A Walk on the Wildside

Finding a parking space near to a beach in Cornwall during the school holidays means getting there early. Which is how I came to be at Chapel Porth car park at 8:50 on Saturday morning aiming to walk the coastal path up to the Wheal Coates mine and on to St Agnes Head. The weather was perfect other than a stiff breeze which picked up during the day.

Mining country – Wheal Coates and Wheal Charlotte with Carn Brea in the distance

The views on this part of the coast are phenomenal. Roughly 30 miles panoramic seascape stretching from St Ives in the west to Trevose Head in the east.

View west towards St Ives and Godrevy Lighthouse with Lelant Downs and Trencrom Hill in the background. Click image to enlarge.
Trevose Head and Lighthouse in the far distance, Perranporth Beach and Perran Sands to the right. Click image to enlarge.

There are many paths and trails criss-crossing the headland here. Some are very stony with loose scree, most have rocks and divots so you need to be mindful as to where to place your feet. The mine buildings are those of Wheal Coates and if you look carefully you will see several fenced off disused mine-shafts, home to the horseshoe bat. More evidence of the historical use of these headlands can be seen in the car parks up on the flat plateau by Carn Gowla and St Agnes Head which is where the Coastwatch Lookout is. An anti-aircraft battery was built here in the Second World War and American troops were stationed here prior to D-Day. After the war the buildings were used for housing right up until the late 1960s. Imagine the views from those homes!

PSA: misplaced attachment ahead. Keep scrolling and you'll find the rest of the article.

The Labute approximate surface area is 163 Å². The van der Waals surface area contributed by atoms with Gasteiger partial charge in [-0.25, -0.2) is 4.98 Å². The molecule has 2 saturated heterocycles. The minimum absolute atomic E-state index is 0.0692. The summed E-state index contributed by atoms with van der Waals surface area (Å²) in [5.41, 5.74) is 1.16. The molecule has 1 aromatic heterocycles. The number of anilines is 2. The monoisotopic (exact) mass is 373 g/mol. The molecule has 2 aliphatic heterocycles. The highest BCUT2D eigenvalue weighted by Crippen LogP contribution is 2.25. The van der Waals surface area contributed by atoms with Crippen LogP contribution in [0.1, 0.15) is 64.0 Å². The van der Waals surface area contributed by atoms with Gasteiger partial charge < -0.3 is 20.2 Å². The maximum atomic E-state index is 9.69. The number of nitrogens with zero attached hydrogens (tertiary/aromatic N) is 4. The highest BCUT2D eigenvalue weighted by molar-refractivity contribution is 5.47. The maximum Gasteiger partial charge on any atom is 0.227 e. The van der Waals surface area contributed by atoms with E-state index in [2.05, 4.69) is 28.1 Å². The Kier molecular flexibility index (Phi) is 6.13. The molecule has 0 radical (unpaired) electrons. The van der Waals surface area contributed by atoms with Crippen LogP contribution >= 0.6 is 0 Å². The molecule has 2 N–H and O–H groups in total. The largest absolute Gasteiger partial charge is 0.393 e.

The heath-land and coastal grasses are home to many wild species of plants and birds and butterflies. Dolphins and Ocean Sunfish are occasionally spotted offshore as well as Peregrine falcons. None on this walk I am sorry to say. But I did hear and see Stonechats and a Rock pipit on my way back to the car park.

Jo’s Monday Walk

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